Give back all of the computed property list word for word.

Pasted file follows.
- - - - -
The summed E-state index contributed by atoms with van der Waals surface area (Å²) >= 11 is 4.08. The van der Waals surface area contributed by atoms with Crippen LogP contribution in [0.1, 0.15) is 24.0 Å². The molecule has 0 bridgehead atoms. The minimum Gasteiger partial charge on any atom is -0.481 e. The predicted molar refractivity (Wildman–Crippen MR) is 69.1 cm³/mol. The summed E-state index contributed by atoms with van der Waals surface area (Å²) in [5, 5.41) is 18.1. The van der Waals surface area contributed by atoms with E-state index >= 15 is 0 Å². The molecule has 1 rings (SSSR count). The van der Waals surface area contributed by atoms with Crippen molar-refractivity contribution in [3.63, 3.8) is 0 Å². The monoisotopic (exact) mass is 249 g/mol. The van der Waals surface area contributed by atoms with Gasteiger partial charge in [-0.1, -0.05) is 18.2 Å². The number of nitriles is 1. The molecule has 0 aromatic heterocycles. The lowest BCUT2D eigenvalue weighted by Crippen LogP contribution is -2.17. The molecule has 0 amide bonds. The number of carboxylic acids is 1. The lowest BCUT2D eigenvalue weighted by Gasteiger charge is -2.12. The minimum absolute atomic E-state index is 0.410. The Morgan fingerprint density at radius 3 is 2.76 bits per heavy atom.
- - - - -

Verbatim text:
The summed E-state index contributed by atoms with van der Waals surface area (Å²) >= 11 is 4.08. The van der Waals surface area contributed by atoms with Crippen LogP contribution in [0.1, 0.15) is 24.0 Å². The molecule has 0 bridgehead atoms. The minimum Gasteiger partial charge on any atom is -0.481 e. The predicted molar refractivity (Wildman–Crippen MR) is 69.1 cm³/mol. The summed E-state index contributed by atoms with van der Waals surface area (Å²) in [5, 5.41) is 18.1. The van der Waals surface area contributed by atoms with E-state index >= 15 is 0 Å². The molecule has 1 rings (SSSR count). The van der Waals surface area contributed by atoms with Crippen molar-refractivity contribution in [3.63, 3.8) is 0 Å². The monoisotopic (exact) mass is 249 g/mol. The van der Waals surface area contributed by atoms with Gasteiger partial charge in [-0.1, -0.05) is 18.2 Å². The number of nitriles is 1. The molecule has 0 aromatic heterocycles. The lowest BCUT2D eigenvalue weighted by Crippen LogP contribution is -2.17. The molecule has 0 amide bonds. The number of carboxylic acids is 1. The lowest BCUT2D eigenvalue weighted by Gasteiger charge is -2.12. The minimum absolute atomic E-state index is 0.410. The Morgan fingerprint density at radius 3 is 2.76 bits per heavy atom.